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Hsu Wen (later 18th-early 19th century) 許文

‘Flowers, Birds, and Animals’

Album of 12 leaves, ink and color on silk
21.2 x 31.4 cm. (8 1/2 x 12 3/8 in.)

Collector’s seals:
Yu-i-huan fu-fu chien-shang chih-chang; Shih-ts’ui te-pen-kuei chien-pao chih-yin

(See writeup below.)


1) ‘The second and third months

are when these blossom best.

Plucked and placed in a book

in winter when stuck in the hair

there will still be lingering fragrance.

Done after Lu Pao-shan’s (Lu Chih) drawing from life, an extant piece of jade.

Hsu Wen, called Pu-lo-sheng.’ Pu-lo-sheng

2) ‘Hsu Hsi of the Northern Sung painted medicinal flowers and herbs and truly captured the flavor of the untamed wilderness. Pu-lo-sheng followed him in the Hai-shan Hall.’ Hua-wen

‘Scholar-officials cannot go a single day without knowing this pleasure. I painted in the spirit of Huang Chun-ching’s saying. Pu-lo Wen.’ Hua Wen

4) ‘Once met and then again

calls for rush mats and goblets of wine;

boys and girls in green and red have what to bother them?

Tying up artemisia and inserting pomegranate,

it is truly like a painting.

I followed Shen Ch’ing-men (Shen Shih) in applying the color. Pu-lo-sheng painted this in the
Hai-shan Hall.’ Pu-lo-sheng; Hua Wen

5) ‘About these I once listened

to the tassels of the pods;

Protecting from the wind as that ascends,

like old mountain garments.

I followed the ideas of the Fisherman on Cloudy Streams (Yun Shou-p’ing?),

Hsu Wen, called Pu-lo.’ Pu-lo-sheng; Hua Wen

6) ‘Reclusive birds in the bamboo play with similar thoughts. I followed the ideas of Liu-ju Chu-shih
(T’ang Yin). Hsu Wen, called Pu-lo.’ Pu-lo-sheng

7) ‘Many thanks to the purifying river

that people have not touched;

Amidst rain it still provides

an umbrella for the ducks.

Following the painting-style of the lady from Ho Country. Hsu Wen, called Pu-lo.’ Hua Wen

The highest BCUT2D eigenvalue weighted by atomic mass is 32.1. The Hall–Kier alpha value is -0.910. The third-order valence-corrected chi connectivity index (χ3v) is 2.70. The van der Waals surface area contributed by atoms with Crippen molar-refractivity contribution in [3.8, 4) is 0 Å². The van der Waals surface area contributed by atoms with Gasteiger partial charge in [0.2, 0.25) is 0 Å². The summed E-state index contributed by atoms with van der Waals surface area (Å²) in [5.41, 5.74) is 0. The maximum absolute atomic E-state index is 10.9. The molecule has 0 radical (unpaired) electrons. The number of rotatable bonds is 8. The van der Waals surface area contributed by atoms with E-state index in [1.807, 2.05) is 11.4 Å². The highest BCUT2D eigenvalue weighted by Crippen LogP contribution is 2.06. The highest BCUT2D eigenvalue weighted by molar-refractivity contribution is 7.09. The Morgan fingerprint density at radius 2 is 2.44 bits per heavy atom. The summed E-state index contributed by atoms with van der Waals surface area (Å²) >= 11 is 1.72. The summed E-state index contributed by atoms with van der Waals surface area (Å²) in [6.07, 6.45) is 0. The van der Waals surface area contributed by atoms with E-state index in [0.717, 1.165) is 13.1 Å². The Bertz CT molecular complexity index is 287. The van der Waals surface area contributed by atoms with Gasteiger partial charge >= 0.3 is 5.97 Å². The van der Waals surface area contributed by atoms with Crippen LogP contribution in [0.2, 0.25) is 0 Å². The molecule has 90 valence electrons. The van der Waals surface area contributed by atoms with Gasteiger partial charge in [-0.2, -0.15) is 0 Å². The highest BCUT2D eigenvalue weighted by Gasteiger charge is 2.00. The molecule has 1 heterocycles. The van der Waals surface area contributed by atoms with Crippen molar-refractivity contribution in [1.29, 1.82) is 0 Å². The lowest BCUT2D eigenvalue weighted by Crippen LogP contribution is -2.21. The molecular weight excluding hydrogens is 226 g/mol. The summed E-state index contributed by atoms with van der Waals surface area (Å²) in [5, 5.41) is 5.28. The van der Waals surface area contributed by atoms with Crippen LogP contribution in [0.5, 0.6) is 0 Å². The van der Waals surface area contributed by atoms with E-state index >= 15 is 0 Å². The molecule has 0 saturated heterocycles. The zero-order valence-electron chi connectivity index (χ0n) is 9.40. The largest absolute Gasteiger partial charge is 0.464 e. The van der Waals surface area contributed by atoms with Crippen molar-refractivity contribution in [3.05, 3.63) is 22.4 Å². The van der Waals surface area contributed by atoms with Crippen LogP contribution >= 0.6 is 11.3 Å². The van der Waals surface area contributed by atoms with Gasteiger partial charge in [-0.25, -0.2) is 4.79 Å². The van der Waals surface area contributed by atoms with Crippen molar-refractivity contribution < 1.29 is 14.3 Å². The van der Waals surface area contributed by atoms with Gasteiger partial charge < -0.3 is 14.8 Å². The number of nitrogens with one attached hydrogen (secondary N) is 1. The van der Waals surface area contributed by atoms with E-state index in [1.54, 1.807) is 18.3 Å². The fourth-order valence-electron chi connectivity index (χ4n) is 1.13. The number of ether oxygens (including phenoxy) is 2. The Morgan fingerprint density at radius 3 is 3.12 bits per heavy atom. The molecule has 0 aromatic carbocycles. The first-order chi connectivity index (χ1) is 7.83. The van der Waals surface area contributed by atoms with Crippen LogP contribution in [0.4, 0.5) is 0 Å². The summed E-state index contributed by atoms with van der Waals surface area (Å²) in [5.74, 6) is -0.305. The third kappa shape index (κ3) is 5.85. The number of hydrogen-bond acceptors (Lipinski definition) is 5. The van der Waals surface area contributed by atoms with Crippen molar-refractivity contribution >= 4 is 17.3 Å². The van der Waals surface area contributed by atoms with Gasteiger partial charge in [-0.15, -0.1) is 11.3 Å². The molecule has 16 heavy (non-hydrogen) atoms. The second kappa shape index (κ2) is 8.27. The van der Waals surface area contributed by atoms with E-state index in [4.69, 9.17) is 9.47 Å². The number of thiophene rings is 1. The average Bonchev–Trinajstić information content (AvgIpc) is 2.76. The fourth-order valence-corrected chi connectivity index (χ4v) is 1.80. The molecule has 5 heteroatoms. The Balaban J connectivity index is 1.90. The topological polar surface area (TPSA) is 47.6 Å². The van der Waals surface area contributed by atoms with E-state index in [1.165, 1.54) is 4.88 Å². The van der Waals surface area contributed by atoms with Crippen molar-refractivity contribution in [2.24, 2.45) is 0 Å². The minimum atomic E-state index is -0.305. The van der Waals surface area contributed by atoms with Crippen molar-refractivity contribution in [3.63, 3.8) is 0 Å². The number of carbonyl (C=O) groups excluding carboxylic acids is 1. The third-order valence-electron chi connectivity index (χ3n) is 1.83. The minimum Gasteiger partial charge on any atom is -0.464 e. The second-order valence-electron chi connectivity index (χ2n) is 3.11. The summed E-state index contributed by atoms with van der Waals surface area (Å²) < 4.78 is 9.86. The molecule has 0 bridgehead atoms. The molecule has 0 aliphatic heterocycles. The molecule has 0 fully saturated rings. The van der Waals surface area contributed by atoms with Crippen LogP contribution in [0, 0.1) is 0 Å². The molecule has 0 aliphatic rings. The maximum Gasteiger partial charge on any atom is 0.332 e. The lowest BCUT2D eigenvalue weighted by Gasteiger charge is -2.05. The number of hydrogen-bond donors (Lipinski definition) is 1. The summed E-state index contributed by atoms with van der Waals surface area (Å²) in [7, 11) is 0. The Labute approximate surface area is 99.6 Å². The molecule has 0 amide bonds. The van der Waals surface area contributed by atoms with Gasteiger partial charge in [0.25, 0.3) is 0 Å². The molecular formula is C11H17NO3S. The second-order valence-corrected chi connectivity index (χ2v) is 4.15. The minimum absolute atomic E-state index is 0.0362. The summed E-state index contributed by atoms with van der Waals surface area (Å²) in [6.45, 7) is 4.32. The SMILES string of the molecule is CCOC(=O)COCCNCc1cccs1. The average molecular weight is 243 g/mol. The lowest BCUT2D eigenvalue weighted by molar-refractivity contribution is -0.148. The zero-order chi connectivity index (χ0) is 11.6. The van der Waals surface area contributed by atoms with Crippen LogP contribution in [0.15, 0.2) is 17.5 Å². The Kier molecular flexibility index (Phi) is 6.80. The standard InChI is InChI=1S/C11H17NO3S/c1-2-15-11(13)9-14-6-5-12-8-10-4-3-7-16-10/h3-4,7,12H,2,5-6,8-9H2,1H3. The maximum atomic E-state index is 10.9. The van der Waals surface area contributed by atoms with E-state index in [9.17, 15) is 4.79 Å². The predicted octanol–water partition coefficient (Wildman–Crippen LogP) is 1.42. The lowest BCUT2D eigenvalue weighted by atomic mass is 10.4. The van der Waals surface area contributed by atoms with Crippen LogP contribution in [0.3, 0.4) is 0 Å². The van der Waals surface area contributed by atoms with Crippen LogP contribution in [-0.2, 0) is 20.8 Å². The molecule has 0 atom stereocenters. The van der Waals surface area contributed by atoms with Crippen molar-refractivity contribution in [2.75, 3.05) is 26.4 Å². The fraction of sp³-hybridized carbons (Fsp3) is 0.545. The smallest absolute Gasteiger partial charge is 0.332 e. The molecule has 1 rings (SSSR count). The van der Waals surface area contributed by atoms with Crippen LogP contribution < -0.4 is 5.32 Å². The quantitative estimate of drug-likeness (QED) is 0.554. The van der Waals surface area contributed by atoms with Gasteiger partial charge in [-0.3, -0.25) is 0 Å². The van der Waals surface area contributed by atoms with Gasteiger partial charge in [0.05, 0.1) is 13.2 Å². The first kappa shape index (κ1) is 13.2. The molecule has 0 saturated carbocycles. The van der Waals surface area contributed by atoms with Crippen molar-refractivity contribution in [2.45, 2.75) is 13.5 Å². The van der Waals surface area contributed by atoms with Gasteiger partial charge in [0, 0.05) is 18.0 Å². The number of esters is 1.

8) ‘I Yuan-chi once did a landscape called ‘Beak and Claws.’ Its conception was fierce and moving, but people didn’t pay attention. In play I here imitated him. Hsu Wen, called Pu-lo-sheng.’ Pu-lo-sheng

9) ‘Provisions for a gentleman. I followed the drawing-from-life style of the

Master of the Ou-hsiang Hall (Yun Shou-p’ing.) Wen, called Pu-lo-sheng.’ Hua Wen

10) ‘Cold birds perch unsteadily,

the moonlit tree’s shadow begins to slant.

I followed the painting conception of T’ang Chieh-yuan (T’ang Yin). Hsu Wen, called

Pu-lo-sheng.’ Pu-lo-sheng

11) ‘I once remembered that the night before

I had been in a drunken stupor,

Offering incense beneath the flowers,

I strike my red heart.

Hsu Wen, called Pu-lo.’ Pu-lo-sheng; Hua-wen

12) ‘In the small courtyard among the autumn wu-t’ung trees,

cicadas complain about the approaching cold;

The wind brings, in the late afternoon,

the sounds of its leaves about to fall. Hsu Wen, called Pu-lo.’ Pu-lo-sheng

Hsu Wen, also known as Hsu Hua and Hsu Hua-wen, hao Ch’ing-lai or Lai-ch’ing, and also Pu-lo-sheng, (‘Student who helps the wisteria’), was from Jen-ho, the modern city of Hangchou in Chekiang province. At the age of fourteen be began study of painting with Hsi Kang (1746-1803) from the same district. Blessed with natural talent, he painted landscapes, female figures, f lowers, bamboo and rocks that were not copies or imitations but rather had brushwork possessing a heavenly flavor. ‘Domineering and boastful, he turned white eyes (of distain) on visitors. Addicted to drinking wine, he died at the age of only thirty- one…'[1] The roster of names mentioned here by Hsu Wen includes most of the eminent Sung, Ming, and early Ch’ing specialists in the field of bird, flower, and animal painting. The style of this album suggests that he was most influenced by the elegant and fluid style Yun Shou-p’ing (1633-1690).


1. Chung-kuo Mei-shu -chia Jen-ming Tz’u-tien, Shanghai, 2006, p. 941.


fig 2n

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